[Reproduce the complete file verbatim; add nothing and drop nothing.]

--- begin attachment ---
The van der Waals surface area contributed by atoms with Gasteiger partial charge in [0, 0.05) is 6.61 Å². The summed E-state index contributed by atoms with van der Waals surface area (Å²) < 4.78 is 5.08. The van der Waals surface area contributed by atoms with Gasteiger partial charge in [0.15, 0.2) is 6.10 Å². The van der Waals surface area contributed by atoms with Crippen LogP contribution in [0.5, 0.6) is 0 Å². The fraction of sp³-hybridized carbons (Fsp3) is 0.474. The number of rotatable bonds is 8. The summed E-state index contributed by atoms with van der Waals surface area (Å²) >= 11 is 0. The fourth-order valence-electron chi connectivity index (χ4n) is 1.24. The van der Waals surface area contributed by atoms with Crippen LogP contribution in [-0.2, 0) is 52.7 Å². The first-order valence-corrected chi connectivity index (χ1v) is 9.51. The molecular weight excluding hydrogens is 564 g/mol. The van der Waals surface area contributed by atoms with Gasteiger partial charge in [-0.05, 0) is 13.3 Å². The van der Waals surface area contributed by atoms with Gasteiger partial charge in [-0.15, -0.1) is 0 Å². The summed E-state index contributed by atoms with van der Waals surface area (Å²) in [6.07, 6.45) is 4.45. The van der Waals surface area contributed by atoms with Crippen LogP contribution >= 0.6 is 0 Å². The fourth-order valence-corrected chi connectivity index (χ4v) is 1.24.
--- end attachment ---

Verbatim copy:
The van der Waals surface area contributed by atoms with Gasteiger partial charge in [0, 0.05) is 6.61 Å². The summed E-state index contributed by atoms with van der Waals surface area (Å²) < 4.78 is 5.08. The van der Waals surface area contributed by atoms with Gasteiger partial charge in [0.15, 0.2) is 6.10 Å². The van der Waals surface area contributed by atoms with Crippen LogP contribution in [0.5, 0.6) is 0 Å². The fraction of sp³-hybridized carbons (Fsp3) is 0.474. The number of rotatable bonds is 8. The summed E-state index contributed by atoms with van der Waals surface area (Å²) >= 11 is 0. The fourth-order valence-electron chi connectivity index (χ4n) is 1.24. The van der Waals surface area contributed by atoms with Crippen LogP contribution in [-0.2, 0) is 52.7 Å². The first-order valence-corrected chi connectivity index (χ1v) is 9.51. The molecular weight excluding hydrogens is 564 g/mol. The van der Waals surface area contributed by atoms with Gasteiger partial charge in [-0.05, 0) is 13.3 Å². The van der Waals surface area contributed by atoms with Gasteiger partial charge in [-0.15, -0.1) is 0 Å². The summed E-state index contributed by atoms with van der Waals surface area (Å²) in [6.07, 6.45) is 4.45. The van der Waals surface area contributed by atoms with Crippen LogP contribution >= 0.6 is 0 Å². The fourth-order valence-corrected chi connectivity index (χ4v) is 1.24.